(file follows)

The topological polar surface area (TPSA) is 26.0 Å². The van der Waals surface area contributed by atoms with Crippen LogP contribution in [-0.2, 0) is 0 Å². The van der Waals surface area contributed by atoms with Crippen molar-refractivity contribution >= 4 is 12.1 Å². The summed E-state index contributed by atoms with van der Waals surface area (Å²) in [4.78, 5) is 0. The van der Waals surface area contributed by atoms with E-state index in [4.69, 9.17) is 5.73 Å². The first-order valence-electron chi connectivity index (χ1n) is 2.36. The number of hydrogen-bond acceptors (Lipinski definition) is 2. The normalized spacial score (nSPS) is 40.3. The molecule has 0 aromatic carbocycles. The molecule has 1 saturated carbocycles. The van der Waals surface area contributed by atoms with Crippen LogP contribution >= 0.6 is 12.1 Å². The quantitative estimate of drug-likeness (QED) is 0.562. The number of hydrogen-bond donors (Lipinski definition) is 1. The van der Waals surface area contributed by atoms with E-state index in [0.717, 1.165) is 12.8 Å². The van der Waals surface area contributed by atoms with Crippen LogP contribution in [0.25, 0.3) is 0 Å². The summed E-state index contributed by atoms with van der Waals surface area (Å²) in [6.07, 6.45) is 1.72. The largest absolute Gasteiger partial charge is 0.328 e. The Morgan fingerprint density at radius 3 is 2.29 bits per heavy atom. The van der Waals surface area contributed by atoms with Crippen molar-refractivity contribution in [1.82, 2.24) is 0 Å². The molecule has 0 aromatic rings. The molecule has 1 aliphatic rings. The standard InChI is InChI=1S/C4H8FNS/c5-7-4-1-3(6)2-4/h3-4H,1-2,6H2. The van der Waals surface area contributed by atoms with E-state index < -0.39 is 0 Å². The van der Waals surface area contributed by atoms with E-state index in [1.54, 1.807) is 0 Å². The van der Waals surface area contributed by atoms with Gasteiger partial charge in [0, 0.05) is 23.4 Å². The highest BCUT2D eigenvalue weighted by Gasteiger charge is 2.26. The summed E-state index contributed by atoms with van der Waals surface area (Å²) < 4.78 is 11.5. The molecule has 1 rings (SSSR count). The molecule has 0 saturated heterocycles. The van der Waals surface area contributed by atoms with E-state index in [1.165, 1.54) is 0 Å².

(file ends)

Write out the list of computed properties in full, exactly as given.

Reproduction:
The topological polar surface area (TPSA) is 26.0 Å². The van der Waals surface area contributed by atoms with Crippen LogP contribution in [-0.2, 0) is 0 Å². The van der Waals surface area contributed by atoms with Crippen molar-refractivity contribution >= 4 is 12.1 Å². The summed E-state index contributed by atoms with van der Waals surface area (Å²) in [4.78, 5) is 0. The van der Waals surface area contributed by atoms with E-state index in [4.69, 9.17) is 5.73 Å². The first-order valence-electron chi connectivity index (χ1n) is 2.36. The number of hydrogen-bond acceptors (Lipinski definition) is 2. The normalized spacial score (nSPS) is 40.3. The molecule has 0 aromatic carbocycles. The molecule has 1 saturated carbocycles. The van der Waals surface area contributed by atoms with Crippen LogP contribution >= 0.6 is 12.1 Å². The quantitative estimate of drug-likeness (QED) is 0.562. The number of hydrogen-bond donors (Lipinski definition) is 1. The van der Waals surface area contributed by atoms with E-state index in [0.717, 1.165) is 12.8 Å². The van der Waals surface area contributed by atoms with Crippen LogP contribution in [0.25, 0.3) is 0 Å². The summed E-state index contributed by atoms with van der Waals surface area (Å²) in [6.07, 6.45) is 1.72. The largest absolute Gasteiger partial charge is 0.328 e. The Morgan fingerprint density at radius 3 is 2.29 bits per heavy atom. The van der Waals surface area contributed by atoms with Crippen molar-refractivity contribution in [1.82, 2.24) is 0 Å². The molecule has 0 aromatic rings. The molecule has 1 aliphatic rings. The standard InChI is InChI=1S/C4H8FNS/c5-7-4-1-3(6)2-4/h3-4H,1-2,6H2. The van der Waals surface area contributed by atoms with E-state index < -0.39 is 0 Å². The van der Waals surface area contributed by atoms with E-state index in [1.54, 1.807) is 0 Å². The van der Waals surface area contributed by atoms with Gasteiger partial charge in [0, 0.05) is 23.4 Å². The highest BCUT2D eigenvalue weighted by Gasteiger charge is 2.26. The summed E-state index contributed by atoms with van der Waals surface area (Å²) < 4.78 is 11.5. The molecule has 1 rings (SSSR count). The molecule has 0 saturated heterocycles. The van der Waals surface area contributed by atoms with E-state index in [1.165, 1.54) is 0 Å².